Occupational allergic contact eczema and asthma caused by bleaching agents is seen in hairdressers. Bleaching agents contain persulfate salts, which are known to induce immediate reactions such as rhinitis, asthma, contact urticaria, and anaphylaxis. The immunologic mechanism is not, however, fully understood. The specific inhalation challenge test is considered to be the gold standard for diagnosing occupational asthma and rhinitis. However, this test is not always accessible. Therefore, the diagnosis of occupational allergic asthma caused by persulfate salts is made by combining a clinical history, a diagnosis of asthma, and a positive skin prick test (SPT). Standardized methods for performing SPT with persulfate salts are warranted. A case of a young hairdresser with occupational asthma and hand eczema caused by persulfate salts is presented, and the procedure for performing the SPT with ammonium persulfate and potassium persulfate is described in detail.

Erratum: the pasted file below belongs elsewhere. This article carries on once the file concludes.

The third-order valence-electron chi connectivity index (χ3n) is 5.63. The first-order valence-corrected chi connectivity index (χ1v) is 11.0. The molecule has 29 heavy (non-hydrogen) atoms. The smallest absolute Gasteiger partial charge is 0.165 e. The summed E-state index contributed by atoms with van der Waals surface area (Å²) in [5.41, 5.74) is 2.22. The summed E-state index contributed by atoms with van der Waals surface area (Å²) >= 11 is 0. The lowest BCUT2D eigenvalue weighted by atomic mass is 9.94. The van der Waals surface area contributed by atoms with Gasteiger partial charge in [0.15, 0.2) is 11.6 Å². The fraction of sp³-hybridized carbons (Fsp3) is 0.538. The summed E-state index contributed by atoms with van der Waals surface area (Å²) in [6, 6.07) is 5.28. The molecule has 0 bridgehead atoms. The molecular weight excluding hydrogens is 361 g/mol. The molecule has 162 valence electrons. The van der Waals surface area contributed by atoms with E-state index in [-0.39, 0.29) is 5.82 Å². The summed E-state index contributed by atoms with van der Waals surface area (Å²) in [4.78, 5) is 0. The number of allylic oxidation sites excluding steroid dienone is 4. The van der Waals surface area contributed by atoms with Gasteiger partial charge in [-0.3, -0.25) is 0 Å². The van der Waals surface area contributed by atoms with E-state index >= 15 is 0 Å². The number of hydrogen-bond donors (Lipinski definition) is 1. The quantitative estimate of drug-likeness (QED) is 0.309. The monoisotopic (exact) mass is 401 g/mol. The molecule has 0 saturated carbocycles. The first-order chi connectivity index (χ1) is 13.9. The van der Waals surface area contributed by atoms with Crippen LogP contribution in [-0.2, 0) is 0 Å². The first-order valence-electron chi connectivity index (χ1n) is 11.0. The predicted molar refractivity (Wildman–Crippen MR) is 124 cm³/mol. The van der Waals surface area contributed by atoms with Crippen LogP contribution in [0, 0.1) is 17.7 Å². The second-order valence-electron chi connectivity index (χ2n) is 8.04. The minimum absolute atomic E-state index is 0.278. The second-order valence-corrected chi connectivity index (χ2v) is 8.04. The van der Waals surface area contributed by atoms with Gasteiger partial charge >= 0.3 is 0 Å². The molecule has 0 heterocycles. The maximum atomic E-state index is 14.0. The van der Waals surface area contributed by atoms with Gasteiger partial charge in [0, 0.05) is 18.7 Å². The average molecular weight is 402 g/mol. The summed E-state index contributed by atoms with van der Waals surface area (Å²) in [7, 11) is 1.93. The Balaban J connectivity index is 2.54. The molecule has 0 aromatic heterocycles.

Dermatitis, 2012, Vol 23, Issue 6, p. 284-7
Case Reports; Journal Article; Research Support, Non-U.S. Gov't; Asthma; Dermatitis, Allergic Contact; Dermatitis, Occupational; Facial Dermatoses; Female; Hair Dyes; Hair Preparations; Hand Dermatoses; Humans; Occupational Exposure; Risk Factors; Young Adult